All about each symptom of menopause
women going through menopause

Phytoestrogens and Vaginal Dryness

Phytoestrogens and Vaginal Dryness

Vaginal dryness is one of the most common menopause symptoms, affecting over half of menopausal women. Vaginal dryness is caused by declining levels of estrogen in the body, which is part of menopause. This causes vaginal tissue to become thinner, drier, and less elastic. This can lead to general discomfort, itching, and pain during sex.

However, women do not have to live with vaginal dryness because there are many different treatments available. One of the most commonly discussed treatments of vaginal dryness is phytoestrogens.

Using Phytoestrogens to Treat Vaginal Dryness

Phytoestrogens and Vaginal Dryness

Phytoestrogens are compounds found in many fruits, grains, and vegetables, which may act like estrogen when introduced into the human body. Research is mixed on whether phytoestrogens actually have a strong enough effect on the human body to reduce vaginal dryness and other menopause symptoms. Therefore, eating more phytoestrogens should not be your only form of treatment. Foods that contain phytoestrogens include:

Phytoestrogens and Vaginal Dryness3
  • Soy
  • Flaxseed
  • Nuts
  • Fruits like apples, plums, pears, grapes, and berries
  • Legumes
  • Beans
  • Vegetables like sprouts, cabbage, spinach, garlic, and onion
  • Some wines, beers, and teas

It is clear that phytoestrogens are present in a wide range of foods, and it would be unhealthy to completely avoid them. It is also clear that getting a certain amount of them is healthy and can contribute to a well-functioning body.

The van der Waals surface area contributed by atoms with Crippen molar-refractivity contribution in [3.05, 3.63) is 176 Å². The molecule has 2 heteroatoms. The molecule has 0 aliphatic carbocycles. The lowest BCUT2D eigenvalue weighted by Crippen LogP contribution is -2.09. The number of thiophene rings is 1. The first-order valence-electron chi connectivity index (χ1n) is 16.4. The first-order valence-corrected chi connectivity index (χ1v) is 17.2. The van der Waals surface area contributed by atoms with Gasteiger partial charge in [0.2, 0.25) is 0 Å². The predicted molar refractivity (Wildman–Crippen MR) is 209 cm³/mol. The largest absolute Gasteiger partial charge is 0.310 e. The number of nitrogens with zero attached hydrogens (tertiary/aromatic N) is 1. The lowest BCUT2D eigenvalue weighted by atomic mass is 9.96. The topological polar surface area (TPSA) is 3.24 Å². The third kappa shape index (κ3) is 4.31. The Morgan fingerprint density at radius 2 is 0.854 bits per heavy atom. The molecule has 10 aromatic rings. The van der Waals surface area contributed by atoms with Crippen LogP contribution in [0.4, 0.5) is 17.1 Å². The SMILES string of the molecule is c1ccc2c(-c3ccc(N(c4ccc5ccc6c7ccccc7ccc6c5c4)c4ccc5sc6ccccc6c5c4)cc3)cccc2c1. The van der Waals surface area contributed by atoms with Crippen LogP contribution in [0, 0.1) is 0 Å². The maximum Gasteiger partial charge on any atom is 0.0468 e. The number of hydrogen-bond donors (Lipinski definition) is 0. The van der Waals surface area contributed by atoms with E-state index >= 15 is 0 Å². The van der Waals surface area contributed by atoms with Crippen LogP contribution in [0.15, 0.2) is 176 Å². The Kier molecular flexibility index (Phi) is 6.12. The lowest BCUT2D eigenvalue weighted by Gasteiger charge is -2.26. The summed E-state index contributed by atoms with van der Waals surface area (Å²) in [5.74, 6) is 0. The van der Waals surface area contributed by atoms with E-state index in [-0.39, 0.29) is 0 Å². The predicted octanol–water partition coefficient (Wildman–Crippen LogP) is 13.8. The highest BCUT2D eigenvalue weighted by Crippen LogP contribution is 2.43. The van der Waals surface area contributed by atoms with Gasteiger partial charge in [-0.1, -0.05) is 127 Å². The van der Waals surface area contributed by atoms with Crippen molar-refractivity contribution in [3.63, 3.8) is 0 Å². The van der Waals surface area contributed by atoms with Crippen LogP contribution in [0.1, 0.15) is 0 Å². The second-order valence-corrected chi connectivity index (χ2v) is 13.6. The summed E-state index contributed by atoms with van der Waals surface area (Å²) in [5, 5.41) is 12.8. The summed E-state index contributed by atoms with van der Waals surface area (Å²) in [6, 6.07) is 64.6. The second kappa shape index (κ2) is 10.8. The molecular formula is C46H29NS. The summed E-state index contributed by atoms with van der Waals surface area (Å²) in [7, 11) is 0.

However, phytoestrogens have become a buzzword, and companies have begun marketing creams and supplements that contain large amounts of phytoestrogens. Most health experts recommend against taking phytoestrogens in medicinal doses. More research still needs to be done on the impact of taking phytoestrogens is such high doses.

Furthermore, taking such high doses of phytoestrogens, if they do actually work and increase the amount of estrogen in the body, may increase a woman's risk of getting certain cancers and other medical conditions later in life. Hormone replacement therapy (HRT), one of the most effective treatments for menopause symptoms and vaginal dryness, can also raise a woman's risk for breast cancer. It is a good idea to talk to your doctor about your risk factors before starting to take HRT or phytoestrogens.

More Information about Vaginal Dryness

There are many different treatment options available for vaginal dryness. Some of the most common treatments include lubricants, which can be applied to the vagina before and during sex. Vaginal moisturizers are also an effective product; they are used on a regular basis and are absorbed into the vagina in order to increase vaginal moisture. If you have any questions about how you can treat vaginal dryness, it is recommended to talk to your gynecologist. Click on the following link for more information on vaginal dryness.

Vaginal Dryness Products

Vaginal dryness, one of the main symptoms of menopause, can cause general discomfort and pain during sex. However, there are many products to reduce it.

Menstruation and Exercise

Exercise can help ensure a regular menstrual cycle. Read on to find out more about menstruation and exercise.

Top 3 Myths about Vaginal Dryness

Vaginal dryness is a common menopause symptom, though myths surround this condition mean that many women are embarrassed to seek treatment.

  • Jaroenporn, S., Urasopon, N., Watanabe, G. & Malaivijitnond, S. (2014). Improvements of Vaginal Atrophy without Systemic Side Effects after Topical Application of Pueraria mirifica, a Phytoestrogen-rich Herb, in Postmenopausal Cynomolgus Macaques. The Journal of Reproduction and Development, 60(3), 238-245. doi: 10.1262/jrd.2013-144
  • Bacciottini, L., Falchetti, A., Pampaloni, B., Bartolini, E., Carossino, A. M. & Brandi, M. L. (2007). Phytoestrogens: food or drug? Clinical Cases in Mineral and Bone Metabolism, 4(2), 123-130.
  • University of Maryland Medical Center. (2015). Menopause. Retrieved December 2, 2015, from